In 2012, UW Tacoma’s six-year graduation rate was just 43 percent — that is, just 43 percent of first-time, full-time students graduated from the school after six years. But UW Tacoma spokesman Mike Wark said that number was likely affected by the relatively new experience of having students on campus for all the years of their schooling.  (UW Tacoma only began accepting freshmen in 2006.)

For 2014, the school’s six-year graduation rate was 52 percent, he said. And for students who transfer to UW Tacoma from other schools (such as community colleges), the graduation rate is 90 percent.

That’s slightly better than the national graduation average of 51 percent of those who start at a public four-year institution and complete their degree at that same school.

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Comments | More in News | Topics: higher education, University of Washington Tacoma

January 15, 2015 at 1:17 PM

Whitman College president a finalist to lead Evergreen

George Bridges, the current president of Whitman College and a former vice provost at the University of Washington, is one of four finalists for president of The Evergreen State College. Almost a year ago, Bridges announced his departure from Whitman at the end of this academic year. He has been president of the small liberal arts college…

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Comments | More in News | Topics: higher education, The Evergreen State College

January 14, 2015 at 5:00 AM

Not your usual 10 tips on how to get the most out of college

William Brown / Op Art

William Brown / Op Art

Advice columns aimed at college students are a dime a dozen, but here’s a “what I wish I knew about college” list that offers a few novel and counterintuitive ideas about getting the most out of the experience, from a Columbia University professor writing on the news website Vox.

Christopher Blattman – he’s an associate professor of political science and international and public affairs — has a list of 10 tips he’s gleaned from his work as a professor. “As it happens, I didn’t follow most of this advice myself, and I could have called this list ‘the 10 things I wish someone had told me,’ ” Blattman wrote.

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Comments | More in News | Topics: higher education

January 9, 2015 at 11:53 AM

Obama wants to make community college free for everyone

President Barack Obama speaks at Pellissippi State Community College in Knoxville, Tenn., on Friday. Photo by Mark Humphrey / AP.

President Barack Obama speaks at Pellissippi State Community College in Knoxville, Tenn., on Friday. Photo by Mark Humphrey / AP.

President Obama on Friday outlined a new plan that would make community college free for all students, regardless of income, as long as they make good progress toward earning a degree and maintain a 2.5 grade point average.

The idea is modeled after Tennessee’s free community college program, which begins this fall. Under the proposal, the federal government would pay three-quarters of the cost of going to community college. States would pick up the rest.

“Twelve years is not enough,” said Vice-President Joe Biden during a speech in Tennessee Friday, referring to the need for most workers to get a degree beyond high school. “The world has changed. Competition has changed.”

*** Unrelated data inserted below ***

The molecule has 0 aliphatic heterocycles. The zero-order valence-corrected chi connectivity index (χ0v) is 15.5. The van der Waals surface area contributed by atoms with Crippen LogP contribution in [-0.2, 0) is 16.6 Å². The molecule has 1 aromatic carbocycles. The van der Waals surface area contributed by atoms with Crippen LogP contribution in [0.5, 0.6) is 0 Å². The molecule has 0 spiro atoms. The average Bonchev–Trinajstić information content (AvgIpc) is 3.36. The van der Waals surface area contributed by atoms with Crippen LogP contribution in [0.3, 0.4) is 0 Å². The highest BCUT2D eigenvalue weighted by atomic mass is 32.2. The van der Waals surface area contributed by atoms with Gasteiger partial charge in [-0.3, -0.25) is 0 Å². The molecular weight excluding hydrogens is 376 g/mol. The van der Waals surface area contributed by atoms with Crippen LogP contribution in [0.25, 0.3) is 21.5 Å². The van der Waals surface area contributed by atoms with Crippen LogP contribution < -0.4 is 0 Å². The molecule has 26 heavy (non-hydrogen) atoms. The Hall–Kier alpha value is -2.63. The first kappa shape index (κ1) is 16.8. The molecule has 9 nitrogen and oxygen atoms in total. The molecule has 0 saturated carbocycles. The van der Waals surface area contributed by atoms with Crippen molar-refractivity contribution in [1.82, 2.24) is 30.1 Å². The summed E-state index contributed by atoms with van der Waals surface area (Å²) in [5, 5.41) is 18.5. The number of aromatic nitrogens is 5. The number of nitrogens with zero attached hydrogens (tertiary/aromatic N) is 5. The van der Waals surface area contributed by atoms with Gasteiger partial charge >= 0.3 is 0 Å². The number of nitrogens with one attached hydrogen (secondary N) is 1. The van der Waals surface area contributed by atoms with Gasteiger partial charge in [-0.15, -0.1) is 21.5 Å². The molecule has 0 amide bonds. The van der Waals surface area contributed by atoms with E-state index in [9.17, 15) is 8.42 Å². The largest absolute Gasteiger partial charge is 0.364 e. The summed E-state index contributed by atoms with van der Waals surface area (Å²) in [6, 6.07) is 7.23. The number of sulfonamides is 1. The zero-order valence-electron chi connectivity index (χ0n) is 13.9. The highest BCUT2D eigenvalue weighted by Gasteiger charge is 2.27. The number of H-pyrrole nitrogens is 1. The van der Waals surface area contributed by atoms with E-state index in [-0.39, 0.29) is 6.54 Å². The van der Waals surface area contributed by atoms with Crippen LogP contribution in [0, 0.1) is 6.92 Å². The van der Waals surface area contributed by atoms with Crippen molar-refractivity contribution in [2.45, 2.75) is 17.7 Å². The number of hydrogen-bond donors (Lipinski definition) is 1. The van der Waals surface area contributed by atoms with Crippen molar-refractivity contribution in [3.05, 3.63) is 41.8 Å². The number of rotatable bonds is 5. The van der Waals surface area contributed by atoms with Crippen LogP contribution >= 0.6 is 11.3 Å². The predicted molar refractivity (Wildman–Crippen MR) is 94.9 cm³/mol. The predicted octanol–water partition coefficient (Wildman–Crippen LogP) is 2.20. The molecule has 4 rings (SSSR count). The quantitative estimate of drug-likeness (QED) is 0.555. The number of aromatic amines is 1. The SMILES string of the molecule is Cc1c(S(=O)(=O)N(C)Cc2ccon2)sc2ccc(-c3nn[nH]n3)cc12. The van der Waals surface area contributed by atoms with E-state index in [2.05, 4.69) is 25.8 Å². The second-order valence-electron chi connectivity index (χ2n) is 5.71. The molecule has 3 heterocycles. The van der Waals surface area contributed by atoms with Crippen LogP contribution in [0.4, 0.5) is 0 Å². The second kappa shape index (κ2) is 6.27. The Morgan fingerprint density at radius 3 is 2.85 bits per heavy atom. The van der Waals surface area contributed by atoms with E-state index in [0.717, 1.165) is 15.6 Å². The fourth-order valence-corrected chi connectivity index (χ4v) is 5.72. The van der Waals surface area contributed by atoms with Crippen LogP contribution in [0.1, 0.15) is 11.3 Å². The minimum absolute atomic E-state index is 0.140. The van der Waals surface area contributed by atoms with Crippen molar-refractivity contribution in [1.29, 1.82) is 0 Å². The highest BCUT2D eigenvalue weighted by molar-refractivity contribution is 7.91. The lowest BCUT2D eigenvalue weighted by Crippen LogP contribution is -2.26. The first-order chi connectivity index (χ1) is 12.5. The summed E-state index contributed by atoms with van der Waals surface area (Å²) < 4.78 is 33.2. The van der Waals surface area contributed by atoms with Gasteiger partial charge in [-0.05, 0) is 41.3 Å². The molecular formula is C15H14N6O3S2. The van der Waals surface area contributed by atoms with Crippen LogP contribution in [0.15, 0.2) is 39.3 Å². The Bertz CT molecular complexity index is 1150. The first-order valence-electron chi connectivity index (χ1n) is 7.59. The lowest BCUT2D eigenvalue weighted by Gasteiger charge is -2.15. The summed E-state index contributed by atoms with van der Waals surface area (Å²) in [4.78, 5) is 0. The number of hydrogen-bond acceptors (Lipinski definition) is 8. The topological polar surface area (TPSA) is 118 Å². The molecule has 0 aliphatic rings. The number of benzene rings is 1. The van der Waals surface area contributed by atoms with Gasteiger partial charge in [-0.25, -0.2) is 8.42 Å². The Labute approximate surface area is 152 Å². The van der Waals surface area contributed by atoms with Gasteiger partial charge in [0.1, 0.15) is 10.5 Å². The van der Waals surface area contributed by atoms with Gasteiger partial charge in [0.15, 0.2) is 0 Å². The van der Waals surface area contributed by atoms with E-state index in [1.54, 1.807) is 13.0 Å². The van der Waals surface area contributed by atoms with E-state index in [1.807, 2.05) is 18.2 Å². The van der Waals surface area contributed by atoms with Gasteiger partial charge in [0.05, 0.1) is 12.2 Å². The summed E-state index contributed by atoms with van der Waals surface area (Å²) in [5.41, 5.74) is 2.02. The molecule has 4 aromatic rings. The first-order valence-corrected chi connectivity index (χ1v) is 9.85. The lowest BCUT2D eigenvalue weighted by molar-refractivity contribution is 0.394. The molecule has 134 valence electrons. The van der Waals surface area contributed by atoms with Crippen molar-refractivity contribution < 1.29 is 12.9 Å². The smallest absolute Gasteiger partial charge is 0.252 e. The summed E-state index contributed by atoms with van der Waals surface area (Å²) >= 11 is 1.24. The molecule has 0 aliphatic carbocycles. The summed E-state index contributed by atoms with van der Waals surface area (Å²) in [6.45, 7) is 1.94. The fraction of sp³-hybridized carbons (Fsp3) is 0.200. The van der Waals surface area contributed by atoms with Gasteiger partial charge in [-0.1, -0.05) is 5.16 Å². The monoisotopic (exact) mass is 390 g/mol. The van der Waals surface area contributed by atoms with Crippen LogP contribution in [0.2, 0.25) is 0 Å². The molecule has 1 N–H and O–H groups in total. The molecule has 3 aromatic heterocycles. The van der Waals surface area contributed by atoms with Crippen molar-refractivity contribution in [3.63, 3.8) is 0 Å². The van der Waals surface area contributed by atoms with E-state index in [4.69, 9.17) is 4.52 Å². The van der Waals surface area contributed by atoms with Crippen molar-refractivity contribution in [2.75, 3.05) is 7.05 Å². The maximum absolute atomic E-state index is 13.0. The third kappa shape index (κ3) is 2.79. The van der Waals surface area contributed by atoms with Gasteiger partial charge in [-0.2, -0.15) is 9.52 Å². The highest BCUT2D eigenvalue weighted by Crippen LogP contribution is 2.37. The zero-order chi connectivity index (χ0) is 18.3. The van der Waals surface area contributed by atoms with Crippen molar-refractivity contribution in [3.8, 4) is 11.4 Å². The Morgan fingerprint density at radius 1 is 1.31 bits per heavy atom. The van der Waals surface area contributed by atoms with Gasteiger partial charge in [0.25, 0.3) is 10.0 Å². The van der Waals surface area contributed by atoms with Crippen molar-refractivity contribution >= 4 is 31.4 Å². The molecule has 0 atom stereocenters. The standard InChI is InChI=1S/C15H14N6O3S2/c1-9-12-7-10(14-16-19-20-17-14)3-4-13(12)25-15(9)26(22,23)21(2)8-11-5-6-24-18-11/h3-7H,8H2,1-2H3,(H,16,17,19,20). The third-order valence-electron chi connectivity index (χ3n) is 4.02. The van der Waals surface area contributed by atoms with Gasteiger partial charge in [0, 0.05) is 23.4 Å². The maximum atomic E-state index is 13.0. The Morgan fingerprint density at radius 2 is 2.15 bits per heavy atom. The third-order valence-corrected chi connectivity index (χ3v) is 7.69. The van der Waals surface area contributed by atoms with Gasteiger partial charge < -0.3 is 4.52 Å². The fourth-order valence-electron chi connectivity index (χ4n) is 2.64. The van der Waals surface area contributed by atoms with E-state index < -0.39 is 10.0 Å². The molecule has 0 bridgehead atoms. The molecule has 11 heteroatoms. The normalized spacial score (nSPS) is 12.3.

In Washington state, the proposal was met with enthusiasm.

“We fully support President Obama’s vision,” said Marty Brown, executive director of the State Board for Community and Technical Colleges, in an email. “It would be a huge boost to our students and Washington’s economy.  And, nationally, it would  go a long way toward rebuilding the American dream of opportunity and upward mobility.”

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Comments | More in News | Topics: community college, higher education

January 8, 2015 at 11:21 AM

WSU’s online degree programs ranked highly by magazine

Among Washington’s public universities, Washington State University has made a significant effort to build a program of online degrees for students who can’t come to campus for classes.

The results of that work showed this week when WSU was one of just a few Washington universities that made it on a list of the best online degree programs, published by U.S. News & World Report.

WSU’s online bachelor’s program was ranked 20th in the country. It also ranked 21st for its online MBA program, and 29th for its online graduate engineering program.

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Comments | More in News | Topics: online education, Washington State University

January 5, 2015 at 5:00 AM

Report: UW accounting is confusing, lacks consistency

The way that the University of Washington accounts for its costs, and the complexity of its sprawling operations that include a major medical center, have led to a confusing system that makes it difficult for lawmakers and members of the public to understand the university’s financial information, a new report says.

The report was requested by the Washington state Legislature in spring 2014 because lawmakers wanted to better understand where the university spends its money. The 117-page audit was written by Sjoberg Evashenk Consulting, a California business management consultant.

The University of Washington Medical Center in Seattle. Photo by Greg Gilbert / The Seattle Times 2012.

The University of Washington Medical Center in Seattle. Photo by Greg Gilbert / The Seattle Times 2012.

The report highlights two key problems: First, in the state’s financial documents, colleges and universities are not reported in a single column, but blended with other agencies, creating a lack of transparency.

Second, the size and scope of the UW’s extensive operations contributes to confusion. The UW’s projected operating budget in 2014 is $6 billion, but only $239 million of that —  roughly 4 percent — comes from state funding. The vast majority of operating revenue comes from tuition, fees, grants, contracts, gifts and operations of its hospitals and other medical clinics.

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Comments | More in News | Topics: higher education, University of Washington